I remember a book from the 1st gen boom-boom Internet days called "Clicks and Mortar" by the then CEO of Schwab. Never actually read it, but loved the title :)
In the spirit of some kind of periodic update on our dog bowl, I thought I'd make a brief post. I've taken some ribbing from a few good friends along the lines of "A dog bowl? Are you nuts? How much time are spending on this? Why?"
2) Depends on the definition.
3) Less than you'd think; more than I had hoped. But I'm loving every minute of it and smiling from ear to ear.
4) Because this is an almost perfect storm of learning opportunity with enterprise value creation upside.
So let me back up. Why, exactly, did we choose to launch a dog bowl as our first venture out of the gate with launching new products? The answer, I think, is multi-textured, but relatively straight-forward. When you're doing an iterative experiment, rule number 1 is to learn as quickly and cheaply as you can. Said alternately, we think we've got a bunch of products in our portfolio today, and down the road, that we'll want to take to market. How can we most cost-effectively learn what works and what doesn't? How can we keep our failure cost low, and maintain upside potential as we build the market incubation plane while it's flying?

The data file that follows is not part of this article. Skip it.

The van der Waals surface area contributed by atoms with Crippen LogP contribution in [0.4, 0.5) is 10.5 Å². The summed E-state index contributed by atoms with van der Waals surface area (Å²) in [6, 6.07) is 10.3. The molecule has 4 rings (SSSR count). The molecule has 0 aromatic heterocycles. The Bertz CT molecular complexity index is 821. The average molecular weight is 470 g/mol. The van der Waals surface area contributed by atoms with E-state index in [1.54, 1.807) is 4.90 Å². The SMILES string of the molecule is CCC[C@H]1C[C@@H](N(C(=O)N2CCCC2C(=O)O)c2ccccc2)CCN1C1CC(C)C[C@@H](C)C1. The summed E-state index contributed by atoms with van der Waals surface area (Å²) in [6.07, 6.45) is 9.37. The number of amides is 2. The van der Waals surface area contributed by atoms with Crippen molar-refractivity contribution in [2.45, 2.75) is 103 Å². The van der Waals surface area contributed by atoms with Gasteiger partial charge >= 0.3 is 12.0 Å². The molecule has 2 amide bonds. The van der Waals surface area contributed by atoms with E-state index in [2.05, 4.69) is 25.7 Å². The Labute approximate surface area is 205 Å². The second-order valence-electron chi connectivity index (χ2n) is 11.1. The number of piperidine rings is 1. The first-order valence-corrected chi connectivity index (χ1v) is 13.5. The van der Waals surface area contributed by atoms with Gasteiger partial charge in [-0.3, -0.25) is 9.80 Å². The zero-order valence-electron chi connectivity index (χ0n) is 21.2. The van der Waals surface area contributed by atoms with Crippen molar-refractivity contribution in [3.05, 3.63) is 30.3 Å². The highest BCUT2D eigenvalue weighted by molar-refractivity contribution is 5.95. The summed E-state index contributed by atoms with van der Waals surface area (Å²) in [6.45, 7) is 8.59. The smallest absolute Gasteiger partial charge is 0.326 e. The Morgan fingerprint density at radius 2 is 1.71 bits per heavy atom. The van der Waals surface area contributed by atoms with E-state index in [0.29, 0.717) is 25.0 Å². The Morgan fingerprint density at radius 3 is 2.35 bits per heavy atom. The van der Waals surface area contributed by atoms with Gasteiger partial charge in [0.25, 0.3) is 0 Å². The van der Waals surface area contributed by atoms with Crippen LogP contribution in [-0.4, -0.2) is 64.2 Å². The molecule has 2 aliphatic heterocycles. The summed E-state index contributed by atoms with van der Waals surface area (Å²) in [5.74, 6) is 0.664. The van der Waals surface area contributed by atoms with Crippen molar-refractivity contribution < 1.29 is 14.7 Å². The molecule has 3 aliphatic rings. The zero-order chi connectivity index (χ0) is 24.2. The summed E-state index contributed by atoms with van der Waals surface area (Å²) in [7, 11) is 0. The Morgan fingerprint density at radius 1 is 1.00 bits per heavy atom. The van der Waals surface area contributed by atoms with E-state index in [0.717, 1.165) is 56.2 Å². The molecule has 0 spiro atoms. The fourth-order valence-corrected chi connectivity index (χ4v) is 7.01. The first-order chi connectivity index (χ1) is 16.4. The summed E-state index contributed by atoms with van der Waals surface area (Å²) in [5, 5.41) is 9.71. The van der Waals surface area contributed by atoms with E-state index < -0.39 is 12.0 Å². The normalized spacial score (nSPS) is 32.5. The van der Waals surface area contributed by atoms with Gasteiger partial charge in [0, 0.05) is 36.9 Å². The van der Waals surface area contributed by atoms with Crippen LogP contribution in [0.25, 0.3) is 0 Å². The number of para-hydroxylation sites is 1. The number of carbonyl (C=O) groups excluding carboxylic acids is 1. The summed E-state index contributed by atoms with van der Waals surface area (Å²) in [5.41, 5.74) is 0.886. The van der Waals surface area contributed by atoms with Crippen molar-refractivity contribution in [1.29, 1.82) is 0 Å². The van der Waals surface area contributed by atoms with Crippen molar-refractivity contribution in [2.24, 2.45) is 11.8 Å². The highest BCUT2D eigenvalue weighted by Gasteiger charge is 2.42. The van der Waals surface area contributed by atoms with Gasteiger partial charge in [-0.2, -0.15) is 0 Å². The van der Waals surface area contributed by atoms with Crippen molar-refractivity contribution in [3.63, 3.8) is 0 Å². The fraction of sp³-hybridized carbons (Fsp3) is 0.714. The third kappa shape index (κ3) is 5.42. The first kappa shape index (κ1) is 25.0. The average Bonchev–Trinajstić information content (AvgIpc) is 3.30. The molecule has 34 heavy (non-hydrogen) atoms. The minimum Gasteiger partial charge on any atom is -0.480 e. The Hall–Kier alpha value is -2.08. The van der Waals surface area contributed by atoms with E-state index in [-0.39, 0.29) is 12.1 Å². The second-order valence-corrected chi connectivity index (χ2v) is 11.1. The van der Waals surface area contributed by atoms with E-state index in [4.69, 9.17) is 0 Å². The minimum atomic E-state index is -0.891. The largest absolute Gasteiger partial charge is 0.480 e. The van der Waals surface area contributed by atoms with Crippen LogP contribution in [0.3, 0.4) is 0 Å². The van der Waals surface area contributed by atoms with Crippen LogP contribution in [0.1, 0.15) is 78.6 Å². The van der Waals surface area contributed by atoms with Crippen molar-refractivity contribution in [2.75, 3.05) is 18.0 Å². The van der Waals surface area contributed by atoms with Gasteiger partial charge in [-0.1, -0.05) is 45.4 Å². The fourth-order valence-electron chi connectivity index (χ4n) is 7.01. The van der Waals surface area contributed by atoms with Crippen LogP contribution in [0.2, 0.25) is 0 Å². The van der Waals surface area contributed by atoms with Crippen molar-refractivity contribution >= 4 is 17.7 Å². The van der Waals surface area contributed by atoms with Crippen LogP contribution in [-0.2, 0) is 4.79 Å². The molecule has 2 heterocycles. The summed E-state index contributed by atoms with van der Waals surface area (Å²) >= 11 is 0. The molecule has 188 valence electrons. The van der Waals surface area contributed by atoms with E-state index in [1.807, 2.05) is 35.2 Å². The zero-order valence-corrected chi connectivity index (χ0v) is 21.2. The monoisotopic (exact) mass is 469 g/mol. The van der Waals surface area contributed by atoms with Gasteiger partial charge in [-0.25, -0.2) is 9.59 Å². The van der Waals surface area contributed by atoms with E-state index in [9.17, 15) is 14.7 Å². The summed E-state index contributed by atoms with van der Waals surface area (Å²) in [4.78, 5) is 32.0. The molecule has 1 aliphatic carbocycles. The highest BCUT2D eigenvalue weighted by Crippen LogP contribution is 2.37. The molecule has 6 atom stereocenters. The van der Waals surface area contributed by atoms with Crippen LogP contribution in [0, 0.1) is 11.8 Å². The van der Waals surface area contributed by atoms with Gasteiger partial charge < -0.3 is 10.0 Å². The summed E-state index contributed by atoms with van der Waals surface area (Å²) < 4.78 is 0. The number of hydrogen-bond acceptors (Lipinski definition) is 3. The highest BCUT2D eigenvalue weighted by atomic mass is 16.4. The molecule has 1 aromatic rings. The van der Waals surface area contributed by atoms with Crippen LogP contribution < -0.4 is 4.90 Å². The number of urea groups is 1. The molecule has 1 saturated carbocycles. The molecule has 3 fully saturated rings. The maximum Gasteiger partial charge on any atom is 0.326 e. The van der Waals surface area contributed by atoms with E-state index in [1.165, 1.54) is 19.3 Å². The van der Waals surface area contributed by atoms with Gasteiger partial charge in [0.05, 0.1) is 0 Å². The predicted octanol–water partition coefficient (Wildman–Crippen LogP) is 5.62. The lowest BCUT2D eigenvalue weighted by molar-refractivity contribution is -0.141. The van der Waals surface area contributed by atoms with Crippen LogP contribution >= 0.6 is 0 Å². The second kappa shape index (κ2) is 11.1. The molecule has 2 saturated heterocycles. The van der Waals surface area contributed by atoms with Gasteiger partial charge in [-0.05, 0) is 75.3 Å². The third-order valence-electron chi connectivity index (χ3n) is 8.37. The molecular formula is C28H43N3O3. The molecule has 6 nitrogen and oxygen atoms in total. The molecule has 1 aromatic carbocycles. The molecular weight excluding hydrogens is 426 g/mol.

So, with that said, let's actually look at the dog bowl opportunity:
First off, it's a big-ass category. There are somewhere around 50-60 million households in the US with dogs. Average # of dogs per dog-owning household is 1.7. You can do the math; that's a lot of dog bowls that get bought every year. So, check the box for "target the size of a barn door." Next, the product is frickin' killer. It works. We've got supporting/positive data from clinical trials, from consumers, from reviewers, from vets, etc. Third, the product is relatively simple to make and explain -- your dog eats too fast; that's not good; this bowl slows your dog down. Finally, and arguably most important, the audience is PASSIONATE. And it's online. So we can do things with this product that are tough to do with some other products that can't be sold online and can't generate online buzz.
After about a month, I've got to say that I'm pretty pleased with where we're at with our little dog bowl, and what we've all learned along the way. In roughly a month, we've got OVER 25 bloggers talking about this bowl. That gets us the title of "#1 Most Highly Praised Dog Bowl in the Internet" in just a month. The bowl works, it's cute, it does what we say, folks love it, they recommend it, and so on. Big, big positive buzz on it. We've got some offline press writing about it (Colorado Dog, Rocky Mountain News, etc.), and more stories are coming. And we've got some sales momentum building at the independent pet store level. This is a great, proprietary product that is generating online conversation rates well above the norm.
I can't reveal all our tricks in a blog post (that would be silly now, wouldn't it?). While I don't yet know how big this business will be, I can say that I think it's got good potential. And things we're learning here are going to be re-applied to other products in our portfolio that we deem appropriate for market launch/incubation.
The fun is just beginning!
www.dogpausebowl.com check it out if you haven't yet!